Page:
The prevalence of, and factors associated with, serious crashes involving a distracting activity

Suzanne P. McEvoy, Mark R. Stevenson, Mark Woodward

Research output: Contribution to journalArticlepeer-review


The study's objectives were to determine the prevalence and types of distracting activities involved in serious crashes, and to explore the factors associated with such crashes. We interviewed 1367 drivers who attended hospital in Perth, Western Australia between April 2002 and July 2004 following a crash. A structured questionnaire was administered to each driver and supplementary data were collected from ambulance and medical records. Over 30% of drivers (433, 31.7%) cited at least one distracting activity at the time of crashing and driver distraction was reported to have contributed to 13.6% of all crashes. The major distracting activities were conversing with passengers (155, 11.3%), lack of concentration (148, 10.8%) and outside factors (121, 8.9%). Using logistic regression, a distracting activity at the time of a crash was significantly more likely among drivers with shorter driving experience (0-9 years, 38.3% versus ≥30 years, 21.0%, p < 0.001). Distracting activities at the time of serious crashes are common and can cause crashes, and the types of activities reported are varied. Increased driver awareness of the adverse consequences of distracted driving with a focus on novice drivers, enforcement of existing laws (e.g. those requiring a driver to maintain proper control of a vehicle), and progress on engineering initiatives (such as collision warning systems) are needed to reduce injury.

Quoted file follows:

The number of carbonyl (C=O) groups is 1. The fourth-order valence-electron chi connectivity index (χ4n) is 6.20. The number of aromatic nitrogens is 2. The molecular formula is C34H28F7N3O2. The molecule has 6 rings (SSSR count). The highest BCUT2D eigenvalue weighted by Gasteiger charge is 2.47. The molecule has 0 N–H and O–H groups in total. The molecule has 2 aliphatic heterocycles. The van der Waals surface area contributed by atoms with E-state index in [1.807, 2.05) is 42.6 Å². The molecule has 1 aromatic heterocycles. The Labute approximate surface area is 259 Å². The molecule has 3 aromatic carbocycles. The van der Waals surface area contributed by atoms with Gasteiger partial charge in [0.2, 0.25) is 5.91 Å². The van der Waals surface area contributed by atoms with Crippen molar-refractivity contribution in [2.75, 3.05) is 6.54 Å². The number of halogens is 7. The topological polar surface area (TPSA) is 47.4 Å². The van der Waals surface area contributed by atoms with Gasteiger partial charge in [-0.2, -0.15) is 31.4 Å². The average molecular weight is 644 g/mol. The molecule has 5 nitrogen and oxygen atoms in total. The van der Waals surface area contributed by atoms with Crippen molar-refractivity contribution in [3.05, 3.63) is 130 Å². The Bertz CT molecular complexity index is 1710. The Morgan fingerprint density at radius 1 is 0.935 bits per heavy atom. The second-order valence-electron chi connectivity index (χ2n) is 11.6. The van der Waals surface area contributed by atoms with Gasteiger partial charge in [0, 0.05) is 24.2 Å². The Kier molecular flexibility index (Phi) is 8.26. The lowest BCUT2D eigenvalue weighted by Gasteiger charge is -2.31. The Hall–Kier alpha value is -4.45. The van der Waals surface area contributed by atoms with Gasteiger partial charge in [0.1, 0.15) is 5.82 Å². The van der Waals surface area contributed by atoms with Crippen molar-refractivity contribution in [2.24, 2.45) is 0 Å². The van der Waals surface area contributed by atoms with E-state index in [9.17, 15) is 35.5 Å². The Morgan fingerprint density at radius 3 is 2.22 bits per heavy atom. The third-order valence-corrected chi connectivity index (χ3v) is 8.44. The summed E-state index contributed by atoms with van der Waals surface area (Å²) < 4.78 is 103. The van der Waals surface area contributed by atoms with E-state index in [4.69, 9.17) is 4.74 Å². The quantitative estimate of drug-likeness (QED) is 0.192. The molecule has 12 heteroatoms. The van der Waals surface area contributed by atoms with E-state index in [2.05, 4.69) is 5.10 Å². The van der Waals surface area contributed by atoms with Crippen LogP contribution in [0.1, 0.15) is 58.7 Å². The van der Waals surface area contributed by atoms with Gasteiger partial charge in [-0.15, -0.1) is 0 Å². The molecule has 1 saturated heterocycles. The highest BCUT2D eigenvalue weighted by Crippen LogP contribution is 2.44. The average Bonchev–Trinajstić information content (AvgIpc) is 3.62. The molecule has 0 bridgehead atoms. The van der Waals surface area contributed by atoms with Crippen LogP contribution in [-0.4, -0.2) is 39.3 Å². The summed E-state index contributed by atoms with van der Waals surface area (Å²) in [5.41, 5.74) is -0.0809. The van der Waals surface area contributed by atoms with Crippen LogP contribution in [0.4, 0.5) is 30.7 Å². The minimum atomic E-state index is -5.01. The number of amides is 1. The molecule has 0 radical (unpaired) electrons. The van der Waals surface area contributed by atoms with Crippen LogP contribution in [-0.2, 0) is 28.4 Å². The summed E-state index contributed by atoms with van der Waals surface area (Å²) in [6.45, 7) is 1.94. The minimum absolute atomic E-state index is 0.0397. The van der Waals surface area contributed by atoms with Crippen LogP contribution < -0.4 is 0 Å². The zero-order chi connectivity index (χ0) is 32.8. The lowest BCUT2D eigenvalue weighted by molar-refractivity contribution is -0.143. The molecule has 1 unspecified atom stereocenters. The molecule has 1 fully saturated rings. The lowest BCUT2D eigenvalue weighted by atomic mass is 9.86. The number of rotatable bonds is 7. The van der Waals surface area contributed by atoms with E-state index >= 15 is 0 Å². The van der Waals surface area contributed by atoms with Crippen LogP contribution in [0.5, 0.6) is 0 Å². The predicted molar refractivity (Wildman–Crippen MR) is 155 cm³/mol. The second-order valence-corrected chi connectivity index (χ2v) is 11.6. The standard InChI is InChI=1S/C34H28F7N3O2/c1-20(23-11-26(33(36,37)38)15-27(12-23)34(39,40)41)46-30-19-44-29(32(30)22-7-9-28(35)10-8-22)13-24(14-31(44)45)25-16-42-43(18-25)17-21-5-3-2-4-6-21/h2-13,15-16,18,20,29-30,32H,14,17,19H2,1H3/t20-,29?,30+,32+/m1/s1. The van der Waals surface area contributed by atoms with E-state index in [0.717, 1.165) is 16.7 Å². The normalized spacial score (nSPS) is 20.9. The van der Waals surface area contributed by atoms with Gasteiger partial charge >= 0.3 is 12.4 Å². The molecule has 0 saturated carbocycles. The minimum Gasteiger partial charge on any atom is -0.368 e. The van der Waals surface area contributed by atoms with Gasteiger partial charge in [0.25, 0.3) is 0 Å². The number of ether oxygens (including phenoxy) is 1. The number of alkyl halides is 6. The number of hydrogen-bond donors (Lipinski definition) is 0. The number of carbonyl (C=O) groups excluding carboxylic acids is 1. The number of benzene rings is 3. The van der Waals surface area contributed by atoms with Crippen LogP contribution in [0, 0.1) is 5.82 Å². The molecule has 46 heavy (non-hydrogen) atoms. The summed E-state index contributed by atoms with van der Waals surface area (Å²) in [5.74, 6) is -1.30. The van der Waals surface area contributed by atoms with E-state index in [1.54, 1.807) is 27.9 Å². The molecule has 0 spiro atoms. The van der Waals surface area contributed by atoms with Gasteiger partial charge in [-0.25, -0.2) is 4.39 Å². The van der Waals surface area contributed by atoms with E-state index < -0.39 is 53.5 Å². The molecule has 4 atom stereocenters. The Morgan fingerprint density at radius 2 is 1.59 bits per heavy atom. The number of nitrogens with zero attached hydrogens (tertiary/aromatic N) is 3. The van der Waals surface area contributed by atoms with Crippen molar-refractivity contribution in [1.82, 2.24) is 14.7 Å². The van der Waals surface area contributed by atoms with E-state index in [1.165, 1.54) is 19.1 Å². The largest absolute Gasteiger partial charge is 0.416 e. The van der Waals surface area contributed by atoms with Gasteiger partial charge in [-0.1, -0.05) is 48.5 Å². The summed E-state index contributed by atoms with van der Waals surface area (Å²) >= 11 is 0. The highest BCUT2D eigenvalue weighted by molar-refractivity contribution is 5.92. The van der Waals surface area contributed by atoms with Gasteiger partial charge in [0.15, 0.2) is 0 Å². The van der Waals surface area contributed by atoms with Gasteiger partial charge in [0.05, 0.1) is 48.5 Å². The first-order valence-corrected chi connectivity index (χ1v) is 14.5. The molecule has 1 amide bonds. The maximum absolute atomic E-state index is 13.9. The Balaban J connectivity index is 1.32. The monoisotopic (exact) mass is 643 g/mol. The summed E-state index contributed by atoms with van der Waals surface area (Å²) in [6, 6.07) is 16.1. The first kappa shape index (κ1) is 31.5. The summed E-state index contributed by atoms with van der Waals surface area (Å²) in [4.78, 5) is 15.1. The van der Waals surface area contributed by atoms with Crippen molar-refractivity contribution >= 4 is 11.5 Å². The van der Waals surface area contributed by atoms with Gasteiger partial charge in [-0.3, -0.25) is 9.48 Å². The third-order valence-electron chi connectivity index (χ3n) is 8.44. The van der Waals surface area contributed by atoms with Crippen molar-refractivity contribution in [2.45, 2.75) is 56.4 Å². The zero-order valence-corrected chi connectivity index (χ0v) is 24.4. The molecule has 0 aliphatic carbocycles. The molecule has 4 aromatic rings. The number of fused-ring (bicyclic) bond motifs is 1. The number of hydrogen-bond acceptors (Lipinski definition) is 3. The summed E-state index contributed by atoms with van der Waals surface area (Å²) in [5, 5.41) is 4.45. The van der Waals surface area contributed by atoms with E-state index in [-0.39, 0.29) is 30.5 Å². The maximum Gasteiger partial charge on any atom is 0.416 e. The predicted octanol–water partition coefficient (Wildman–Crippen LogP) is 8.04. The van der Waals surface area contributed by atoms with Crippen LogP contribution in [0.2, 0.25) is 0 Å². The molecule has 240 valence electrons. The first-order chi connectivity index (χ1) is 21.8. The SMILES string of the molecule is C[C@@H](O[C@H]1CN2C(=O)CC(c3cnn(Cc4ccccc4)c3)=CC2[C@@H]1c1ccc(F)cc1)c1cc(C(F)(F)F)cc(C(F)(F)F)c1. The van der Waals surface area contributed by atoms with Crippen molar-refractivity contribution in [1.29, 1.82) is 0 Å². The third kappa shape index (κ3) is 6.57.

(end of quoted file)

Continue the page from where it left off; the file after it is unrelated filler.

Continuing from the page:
Original languageEnglish (US)
Pages (from-to)475-482
Number of pages8
JournalAccident Analysis and Prevention
Issue number3
StatePublished - May 2007


  • Driver distraction
  • Human factor
  • Motor vehicle
  • Risk behaviour
  • Traffic crash

ASJC Scopus subject areas

  • Human Factors and Ergonomics
  • Safety, Risk, Reliability and Quality
  • Public Health, Environmental and Occupational Health


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